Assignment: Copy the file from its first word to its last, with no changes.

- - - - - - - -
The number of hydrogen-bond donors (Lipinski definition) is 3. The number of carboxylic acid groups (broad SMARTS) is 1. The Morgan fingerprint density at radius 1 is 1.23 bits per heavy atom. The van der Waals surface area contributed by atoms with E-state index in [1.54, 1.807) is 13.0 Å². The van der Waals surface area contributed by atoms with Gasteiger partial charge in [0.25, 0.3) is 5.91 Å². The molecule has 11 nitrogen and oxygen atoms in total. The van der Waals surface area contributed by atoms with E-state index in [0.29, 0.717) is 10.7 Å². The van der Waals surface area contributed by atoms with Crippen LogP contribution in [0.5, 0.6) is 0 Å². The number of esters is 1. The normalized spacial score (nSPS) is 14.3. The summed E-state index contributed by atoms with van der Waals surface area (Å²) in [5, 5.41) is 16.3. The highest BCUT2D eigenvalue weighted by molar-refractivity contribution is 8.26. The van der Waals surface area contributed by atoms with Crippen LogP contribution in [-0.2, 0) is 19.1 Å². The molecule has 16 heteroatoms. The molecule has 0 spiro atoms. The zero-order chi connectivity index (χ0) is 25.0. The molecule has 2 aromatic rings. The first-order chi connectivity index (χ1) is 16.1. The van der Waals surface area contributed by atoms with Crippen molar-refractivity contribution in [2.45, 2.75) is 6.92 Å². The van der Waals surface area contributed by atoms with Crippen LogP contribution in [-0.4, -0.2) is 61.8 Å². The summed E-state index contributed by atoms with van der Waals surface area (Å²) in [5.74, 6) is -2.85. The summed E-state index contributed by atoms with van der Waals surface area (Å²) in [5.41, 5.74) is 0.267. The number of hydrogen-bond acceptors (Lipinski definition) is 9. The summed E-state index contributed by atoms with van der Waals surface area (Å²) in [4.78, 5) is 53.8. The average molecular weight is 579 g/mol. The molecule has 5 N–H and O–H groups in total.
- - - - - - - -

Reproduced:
The number of hydrogen-bond donors (Lipinski definition) is 3. The number of carboxylic acid groups (broad SMARTS) is 1. The Morgan fingerprint density at radius 1 is 1.23 bits per heavy atom. The van der Waals surface area contributed by atoms with E-state index in [1.54, 1.807) is 13.0 Å². The van der Waals surface area contributed by atoms with Gasteiger partial charge in [0.25, 0.3) is 5.91 Å². The molecule has 11 nitrogen and oxygen atoms in total. The van der Waals surface area contributed by atoms with E-state index in [0.29, 0.717) is 10.7 Å². The van der Waals surface area contributed by atoms with Crippen LogP contribution in [0.5, 0.6) is 0 Å². The number of esters is 1. The normalized spacial score (nSPS) is 14.3. The summed E-state index contributed by atoms with van der Waals surface area (Å²) in [5, 5.41) is 16.3. The highest BCUT2D eigenvalue weighted by molar-refractivity contribution is 8.26. The van der Waals surface area contributed by atoms with Crippen LogP contribution in [-0.2, 0) is 19.1 Å². The molecule has 16 heteroatoms. The molecule has 0 spiro atoms. The zero-order chi connectivity index (χ0) is 25.0. The molecule has 2 aromatic rings. The first-order chi connectivity index (χ1) is 16.1. The van der Waals surface area contributed by atoms with Crippen molar-refractivity contribution in [2.45, 2.75) is 6.92 Å². The van der Waals surface area contributed by atoms with Crippen LogP contribution in [-0.4, -0.2) is 61.8 Å². The summed E-state index contributed by atoms with van der Waals surface area (Å²) in [5.74, 6) is -2.85. The summed E-state index contributed by atoms with van der Waals surface area (Å²) in [5.41, 5.74) is 0.267. The number of hydrogen-bond acceptors (Lipinski definition) is 9. The summed E-state index contributed by atoms with van der Waals surface area (Å²) in [4.78, 5) is 53.8. The average molecular weight is 579 g/mol. The molecule has 5 N–H and O–H groups in total.